Joel Osteen’s message appeals to a materialistic, spoiled culture, doesn’t it? It seduces the already lukewarm church in the United States of Laodicea.
In what does your security rest? A house, savings, investments, retirement plan? These will all pass away, but the word of the Lord endures forever. One problem with riches is that they encourage a spirit of false independence, very much like the church of Laodicea which Jesus rebuked. He said they were a lukewarm. Revelation 3:17 states:
Because you say, ‘I am rich, have become wealthy, and have need of nothing’—and do not know that you are wretched, miserable, poor, blind, and naked…
How much does this sound like American Christianity and ‘Your Best Life Now’ theology? The poison of the prosperity gospel is just one of many false teachings leading us to expect or even demand God bless us – and in the way we desire.
Who wouldn’t want their faith to be a magic wand of sorts to create what we imagine and visualize? That’s the kind of thing we want to hear, but it’s not based on truth and it’s not what we need to hear.
2 Timothy 4:3-5 warns professing believers in the church:
For the time will come when they will not endure sound doctrine; but wanting to have their ears tickled, they will accumulate for themselves teachers in accordance to their own desires, and will turn away their ears from the truth and will turn aside to myths. But you, be sober in all things, endure hardship;
I recently preached a message from Matthew chapter 19 about the rich young ruler who came to Jesus seeking eternal life only to walk away in grief and sorrow because he could not let go of his possessions. Money was his idol. And Jesus said it is extremely difficult for the rich to be saved. Not impossible; but difficult.
Are riches are an obstacle to the kingdom of heaven? For some, yes. In America today, who among us would not be considered rich compared to the world? Why is wealth such a problem when it comes to eternal things? Because it tends to make us satisfied with this life, instead of longing for the age to come.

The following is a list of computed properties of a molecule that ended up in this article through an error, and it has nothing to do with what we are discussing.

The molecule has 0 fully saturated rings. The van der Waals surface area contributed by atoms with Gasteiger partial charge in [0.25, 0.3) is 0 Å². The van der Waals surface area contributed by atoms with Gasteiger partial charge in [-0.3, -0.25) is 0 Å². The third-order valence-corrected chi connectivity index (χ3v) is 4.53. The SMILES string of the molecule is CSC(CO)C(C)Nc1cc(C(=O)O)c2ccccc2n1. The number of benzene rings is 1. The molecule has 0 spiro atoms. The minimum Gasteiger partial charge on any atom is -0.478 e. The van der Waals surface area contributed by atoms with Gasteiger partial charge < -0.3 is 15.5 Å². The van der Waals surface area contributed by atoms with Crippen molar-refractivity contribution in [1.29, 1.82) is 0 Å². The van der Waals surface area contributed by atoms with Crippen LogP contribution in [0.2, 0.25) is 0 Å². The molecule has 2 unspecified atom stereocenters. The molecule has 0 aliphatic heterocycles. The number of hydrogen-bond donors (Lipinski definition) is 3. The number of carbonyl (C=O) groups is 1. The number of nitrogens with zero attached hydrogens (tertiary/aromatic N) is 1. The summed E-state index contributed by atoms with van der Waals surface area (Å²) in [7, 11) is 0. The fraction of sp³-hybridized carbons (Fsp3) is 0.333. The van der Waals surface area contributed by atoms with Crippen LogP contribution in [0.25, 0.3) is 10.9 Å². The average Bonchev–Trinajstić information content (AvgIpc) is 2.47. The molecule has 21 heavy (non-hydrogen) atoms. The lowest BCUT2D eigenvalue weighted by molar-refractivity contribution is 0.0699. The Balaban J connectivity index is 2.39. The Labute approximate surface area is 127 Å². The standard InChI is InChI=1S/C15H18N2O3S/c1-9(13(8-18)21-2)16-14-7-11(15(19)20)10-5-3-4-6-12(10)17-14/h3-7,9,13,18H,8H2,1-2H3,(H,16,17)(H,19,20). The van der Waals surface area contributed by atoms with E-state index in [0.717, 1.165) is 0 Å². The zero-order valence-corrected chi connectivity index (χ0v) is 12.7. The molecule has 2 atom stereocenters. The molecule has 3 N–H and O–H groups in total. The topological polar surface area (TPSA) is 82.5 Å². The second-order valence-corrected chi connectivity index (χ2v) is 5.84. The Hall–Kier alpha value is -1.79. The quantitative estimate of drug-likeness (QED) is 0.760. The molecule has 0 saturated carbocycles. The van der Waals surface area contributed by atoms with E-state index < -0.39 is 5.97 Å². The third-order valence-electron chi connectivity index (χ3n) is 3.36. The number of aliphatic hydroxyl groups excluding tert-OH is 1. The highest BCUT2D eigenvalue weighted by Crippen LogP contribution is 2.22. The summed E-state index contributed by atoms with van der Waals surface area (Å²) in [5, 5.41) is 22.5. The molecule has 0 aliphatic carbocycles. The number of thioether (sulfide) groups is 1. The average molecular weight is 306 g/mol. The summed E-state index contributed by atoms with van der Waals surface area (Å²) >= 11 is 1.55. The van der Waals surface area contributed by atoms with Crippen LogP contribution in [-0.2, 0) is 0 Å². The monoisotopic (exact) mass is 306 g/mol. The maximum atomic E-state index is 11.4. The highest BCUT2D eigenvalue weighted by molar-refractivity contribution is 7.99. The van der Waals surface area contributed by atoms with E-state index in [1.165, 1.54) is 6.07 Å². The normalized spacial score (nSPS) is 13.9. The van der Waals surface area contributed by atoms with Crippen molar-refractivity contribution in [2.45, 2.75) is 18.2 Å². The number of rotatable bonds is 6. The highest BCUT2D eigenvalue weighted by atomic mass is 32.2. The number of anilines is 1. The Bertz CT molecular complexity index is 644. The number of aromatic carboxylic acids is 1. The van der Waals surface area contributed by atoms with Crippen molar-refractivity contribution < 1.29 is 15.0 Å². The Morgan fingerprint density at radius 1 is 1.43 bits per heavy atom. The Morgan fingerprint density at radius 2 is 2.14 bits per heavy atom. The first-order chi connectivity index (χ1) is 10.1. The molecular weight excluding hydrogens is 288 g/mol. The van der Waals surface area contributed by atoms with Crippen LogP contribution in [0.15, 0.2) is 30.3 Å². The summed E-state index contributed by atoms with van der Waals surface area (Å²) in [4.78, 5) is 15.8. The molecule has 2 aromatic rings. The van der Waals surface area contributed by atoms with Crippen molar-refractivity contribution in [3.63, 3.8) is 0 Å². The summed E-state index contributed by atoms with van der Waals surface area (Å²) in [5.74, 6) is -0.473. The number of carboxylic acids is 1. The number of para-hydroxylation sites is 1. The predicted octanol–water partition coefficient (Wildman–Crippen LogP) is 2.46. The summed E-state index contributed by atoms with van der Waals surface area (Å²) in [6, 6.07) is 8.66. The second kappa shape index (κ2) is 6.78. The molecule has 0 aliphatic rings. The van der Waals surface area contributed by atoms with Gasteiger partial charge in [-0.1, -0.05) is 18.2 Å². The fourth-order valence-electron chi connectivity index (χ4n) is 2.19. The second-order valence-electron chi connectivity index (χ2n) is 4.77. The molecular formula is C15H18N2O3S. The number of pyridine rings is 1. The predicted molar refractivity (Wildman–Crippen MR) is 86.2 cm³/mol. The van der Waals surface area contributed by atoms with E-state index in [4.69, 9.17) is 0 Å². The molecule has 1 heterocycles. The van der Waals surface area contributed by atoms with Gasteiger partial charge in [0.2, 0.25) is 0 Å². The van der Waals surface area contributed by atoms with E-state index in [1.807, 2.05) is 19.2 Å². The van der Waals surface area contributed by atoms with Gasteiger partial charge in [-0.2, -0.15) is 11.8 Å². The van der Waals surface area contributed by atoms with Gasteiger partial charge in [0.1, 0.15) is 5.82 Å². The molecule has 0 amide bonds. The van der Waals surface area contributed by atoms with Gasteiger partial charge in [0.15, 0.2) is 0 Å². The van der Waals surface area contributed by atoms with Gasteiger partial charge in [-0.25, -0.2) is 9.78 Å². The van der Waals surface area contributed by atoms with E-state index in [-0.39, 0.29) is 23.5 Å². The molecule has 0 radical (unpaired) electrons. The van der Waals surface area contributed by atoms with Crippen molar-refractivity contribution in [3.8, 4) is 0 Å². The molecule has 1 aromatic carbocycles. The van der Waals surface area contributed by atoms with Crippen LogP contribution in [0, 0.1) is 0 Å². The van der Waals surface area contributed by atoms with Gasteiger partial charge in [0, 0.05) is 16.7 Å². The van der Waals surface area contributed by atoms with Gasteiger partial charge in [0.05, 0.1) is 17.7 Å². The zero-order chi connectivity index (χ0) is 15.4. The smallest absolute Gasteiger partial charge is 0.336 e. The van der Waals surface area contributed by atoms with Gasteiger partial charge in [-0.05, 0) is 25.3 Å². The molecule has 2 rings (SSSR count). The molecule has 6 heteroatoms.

Randy Alcorn stated:
“He who lays up treasures on earth spends his life backing away from his treasures. To him, death is loss. He who lays up treasures in heaven looks forward to eternity; he’s moving daily toward his treasures. To him, death is gain.”
Context, theology, and expository teaching aren’t the only things prosperity preachers tend to avoid. They typically stay away from so-called social and political issues like abortion and homosexuality, and they rarely touch on cults and world religions. I wrote about this in a chapter called “Counterfeit Christianity” for my 2012 book, ERADICATE.
Back when Mitt Romney was running for president, Joel Osteen was interviewed several times and asked why he doesn’t get involved in politics or talk much about the most pressing, controversial, cultural issues. Ready for his answer? Osteen said he didn’t feel comfortable, and that “I don’t feel like that’s my main gifting.” So, only people with a special gift can address hot topics? Osteen also stated:
“When you focus on being a blessing, God makes sure that you are always blessed in abundance.”
In a Washington Times interview, he responded by saying he didn’t like to take sides and prefers to “stay in my own lane.” Then came questions about Romney being a LDS (Mormon), and Osteen said he believes Mormons are Christians, but added that he didn’t know if it’s the “purest form of Christianity, like I grew up with.”